const watched = new Proxy(target, watchHandler);

    watchers.set(target, []);

    return watched;
}

function watch(obj, fn) {
    watchers.get(obj).push(fn);
}

const obj = watchable({ prop: 1 });

Now we can easily only watch the objects we want to… but maybe we also want to change a property on the same object we're watching. Currently that would cause an infinite call stack, but we can change that by allowing a watcher to specify a list of properties as dependencies, or a more scoped condition to trigger on:

const watchHandler = {
    set(target, prop, value) {
        target[prop] = value;

        watchers.get(target).forEach(({ run, on }) => {
            if (!on.size || on.has(prop)) {
                return run(proxied);
            }
        })
    }
};

function watch(obj, run, on) {
    watchers.get(obj).push({ run, on: new Set(on) });
}

We'll add a few final touches to ensure the object being watched is being tracked and give the developer a way to stop watching:

function watch(obj, run, on) {
    if (!watchers.has(obj)) {
        throw new Error('Objects that should be watched must first be registered as watchable.');
    }

    watchers.get(obj).push({ run, on: new Set(on) });

    return unwatch(obj, run);
}

function unwatch(obj, run) {
    return function() {
        const index = watchers.get(obj).findIndex(watcher => watcher.run === run);

        watchers.get(obj).splice(index, 1);
    }
}

And we can now watch our work in action:

const a = watchable({ prop: 0 });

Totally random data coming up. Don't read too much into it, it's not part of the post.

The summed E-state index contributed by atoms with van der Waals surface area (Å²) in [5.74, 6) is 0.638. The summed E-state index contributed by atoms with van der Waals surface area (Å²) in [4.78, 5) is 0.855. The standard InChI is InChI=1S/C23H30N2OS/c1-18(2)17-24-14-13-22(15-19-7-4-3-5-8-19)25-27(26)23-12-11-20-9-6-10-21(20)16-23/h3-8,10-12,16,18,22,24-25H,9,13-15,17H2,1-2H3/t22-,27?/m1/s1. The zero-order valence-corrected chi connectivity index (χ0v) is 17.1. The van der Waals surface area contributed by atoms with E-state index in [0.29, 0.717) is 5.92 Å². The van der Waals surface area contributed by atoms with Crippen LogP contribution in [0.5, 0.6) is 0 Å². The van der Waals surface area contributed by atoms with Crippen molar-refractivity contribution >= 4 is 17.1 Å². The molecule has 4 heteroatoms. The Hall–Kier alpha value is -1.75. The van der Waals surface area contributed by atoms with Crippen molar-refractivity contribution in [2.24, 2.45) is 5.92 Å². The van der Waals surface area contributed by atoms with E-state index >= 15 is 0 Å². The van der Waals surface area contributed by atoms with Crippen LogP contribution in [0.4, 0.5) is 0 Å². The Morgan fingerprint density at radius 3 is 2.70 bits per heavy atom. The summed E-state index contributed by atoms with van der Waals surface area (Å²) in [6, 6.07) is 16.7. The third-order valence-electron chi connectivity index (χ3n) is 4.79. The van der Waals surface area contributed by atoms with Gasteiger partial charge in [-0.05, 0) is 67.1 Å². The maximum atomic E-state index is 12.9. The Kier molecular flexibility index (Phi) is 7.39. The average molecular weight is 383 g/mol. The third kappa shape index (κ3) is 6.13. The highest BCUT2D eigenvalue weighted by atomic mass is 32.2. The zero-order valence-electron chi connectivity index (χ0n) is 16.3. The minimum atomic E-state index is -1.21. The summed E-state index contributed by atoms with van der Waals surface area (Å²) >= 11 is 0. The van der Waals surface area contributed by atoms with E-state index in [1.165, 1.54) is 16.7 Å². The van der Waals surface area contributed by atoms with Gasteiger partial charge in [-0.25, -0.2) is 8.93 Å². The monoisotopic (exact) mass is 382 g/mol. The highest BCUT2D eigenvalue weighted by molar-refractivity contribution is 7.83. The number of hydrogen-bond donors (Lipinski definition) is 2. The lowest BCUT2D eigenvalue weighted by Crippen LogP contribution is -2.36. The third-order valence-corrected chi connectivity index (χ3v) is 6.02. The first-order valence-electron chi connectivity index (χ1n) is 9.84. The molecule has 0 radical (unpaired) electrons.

const b = watchable({ prop: 0 });

const c = {};

watch(a, ({ prop }) => b.prop += prop, ['prop']);
watch(b, ({ prop }) => c.prop = prop * 2, ['prop']);
watch(a, ({ input1, input2 }) => input1 && input2 ? a.prop = input1 * input2 : null, ['input1', 'input2']);
console.log(a, b, c); // { prop: 0 } { prop: 0 } { }

a.prop++;
console.log(a, b, c); // { prop: 1 } { prop: 1 } { prop: 2 }

a.prop++;
console.log(a, b, c); // { prop: 2 } { prop: 3 } { prop: 6 }

a.prop++;
console.log(a, b, c); // { prop: 3 } { prop: 6 } { prop: 12 }

a.nothing = 123;
console.log(a, b, c); // { prop: 3, nothing: 123 } { prop: 6 } { prop: 12 }

a.input1 = 3;
a.input2 = 4;
console.log(a, b, c); // { input1: 3, input2: 4, prop: 12, nothing: 123 } { prop: 18 } { prop: 36 }

You can see that when a change does not affect a dependency, the watcher is not triggered. You can also see how we can chain together these effects between multiple objects. We could take this further by creating some utilities that would help with more complicated situations, like delaying updates, batching together changes or depending on different properties from multiple objects. I will leave the exploration of those ideas up to the reader, but I will share an example of creating a simplified spreadsheet interface that uses a very similar setup here.

To wrap up the series, we will look into how you can combine functional programming and proxies to emulate a language feature from Scala. Keep an eye out for the final installment! As a reminder, all code in this article series can be found on GitHub.